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> Can anyone suggest a good resource for learning all the rules of
> concatenating in AS 2.0? I did a quick search online and here but
> there are tons to sift through. I'd really like to "get" this.
> I keep running into problems in my projects with this and try things
> several different ways but usually just end up staring at the monitor
> and scratching my head. For instance, right now...
> Can't get this:
> //where the "1" is replaced with an index
> To function the same way as:
Can't you have alns as the array instead of alns1, alns2, etc? Then you'd
use it like
picHolder_mc.loadMovie(PICPATH+aIns[ i ][yearIndex][currentIndex]);
Good idea, thanks! Still, I want to know this concatenating stuff. Anyone seen anything on this?
Looks to me like you pretty much have the idea down. Andrew's solution works fine, and I think if you modified your original code as follows, it would also have worked:
Thanks Tony, I'll give that a shot. But what I don't get is what or why do you put the array access operator around ["aIns"+i] ?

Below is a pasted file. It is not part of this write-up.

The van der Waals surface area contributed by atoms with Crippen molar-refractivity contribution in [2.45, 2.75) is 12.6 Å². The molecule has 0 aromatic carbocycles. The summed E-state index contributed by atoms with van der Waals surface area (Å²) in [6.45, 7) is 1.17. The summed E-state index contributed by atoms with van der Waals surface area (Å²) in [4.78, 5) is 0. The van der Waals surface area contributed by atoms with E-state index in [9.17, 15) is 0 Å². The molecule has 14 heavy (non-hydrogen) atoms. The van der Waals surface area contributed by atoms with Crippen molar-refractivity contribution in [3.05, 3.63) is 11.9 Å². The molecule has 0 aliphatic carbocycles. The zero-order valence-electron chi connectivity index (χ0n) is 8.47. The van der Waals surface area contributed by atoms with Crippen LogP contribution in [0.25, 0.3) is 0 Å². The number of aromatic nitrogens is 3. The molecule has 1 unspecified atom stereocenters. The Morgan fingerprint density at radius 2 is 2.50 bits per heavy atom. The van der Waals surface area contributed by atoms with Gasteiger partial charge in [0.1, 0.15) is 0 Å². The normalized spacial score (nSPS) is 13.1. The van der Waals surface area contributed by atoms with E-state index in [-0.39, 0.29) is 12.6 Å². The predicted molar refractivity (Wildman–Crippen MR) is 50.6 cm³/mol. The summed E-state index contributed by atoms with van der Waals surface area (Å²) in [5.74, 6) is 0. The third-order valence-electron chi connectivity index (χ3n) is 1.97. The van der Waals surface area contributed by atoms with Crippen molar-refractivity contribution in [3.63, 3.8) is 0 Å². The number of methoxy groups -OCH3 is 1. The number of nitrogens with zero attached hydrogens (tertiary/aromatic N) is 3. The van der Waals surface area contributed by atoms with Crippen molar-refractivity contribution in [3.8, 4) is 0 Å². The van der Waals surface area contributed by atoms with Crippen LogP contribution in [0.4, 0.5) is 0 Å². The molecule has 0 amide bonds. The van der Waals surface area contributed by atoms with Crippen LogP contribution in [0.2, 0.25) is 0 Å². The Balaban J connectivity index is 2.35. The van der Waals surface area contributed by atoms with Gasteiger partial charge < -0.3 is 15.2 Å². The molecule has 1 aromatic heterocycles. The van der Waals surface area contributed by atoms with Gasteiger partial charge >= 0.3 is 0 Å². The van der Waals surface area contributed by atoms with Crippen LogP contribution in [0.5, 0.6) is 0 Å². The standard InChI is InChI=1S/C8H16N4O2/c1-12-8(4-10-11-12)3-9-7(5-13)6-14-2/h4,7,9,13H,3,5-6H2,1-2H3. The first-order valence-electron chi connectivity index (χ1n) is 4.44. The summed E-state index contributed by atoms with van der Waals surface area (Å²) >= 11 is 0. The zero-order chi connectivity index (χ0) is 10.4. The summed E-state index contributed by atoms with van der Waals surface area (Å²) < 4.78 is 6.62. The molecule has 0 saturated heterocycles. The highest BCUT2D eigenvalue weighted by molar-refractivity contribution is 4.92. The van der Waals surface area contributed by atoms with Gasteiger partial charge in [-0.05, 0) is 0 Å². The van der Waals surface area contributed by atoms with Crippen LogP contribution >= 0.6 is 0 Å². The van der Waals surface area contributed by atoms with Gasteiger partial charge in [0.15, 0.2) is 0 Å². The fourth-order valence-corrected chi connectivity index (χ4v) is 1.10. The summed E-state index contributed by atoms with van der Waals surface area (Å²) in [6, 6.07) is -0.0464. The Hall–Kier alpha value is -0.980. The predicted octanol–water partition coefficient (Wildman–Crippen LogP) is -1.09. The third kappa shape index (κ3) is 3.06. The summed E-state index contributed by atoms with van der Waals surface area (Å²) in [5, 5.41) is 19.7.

I understand why to use it when referring to arrays but how does one decide what it should encase? Does that make sense?
[..] is actually not an array access operator, but more of an object resolver. When you say it resolves the array object by that name. The same thing works for other objects, like movieclips. For instance, if you have a movieclip on the root timeline named myMovie12, you could access its properties, callbacks, and functions like so:
_root["myMovie" + 12]._x
_root["myMovie" + 12].myFunction(myArg)
_root["myMovie" + 12].onRelease()
So the moral of the story is that your concatenation was fine, you just werent resolving the object properly. An array is just a special kind of object, and you want to access another object 2 tiers into it. You can always use brackets to dynamically resolve objects based on strings.
You could even do this:
["_roo" + "t"]["myMovie" + 12]["_x"]
Fantastic! Thanks so much. :)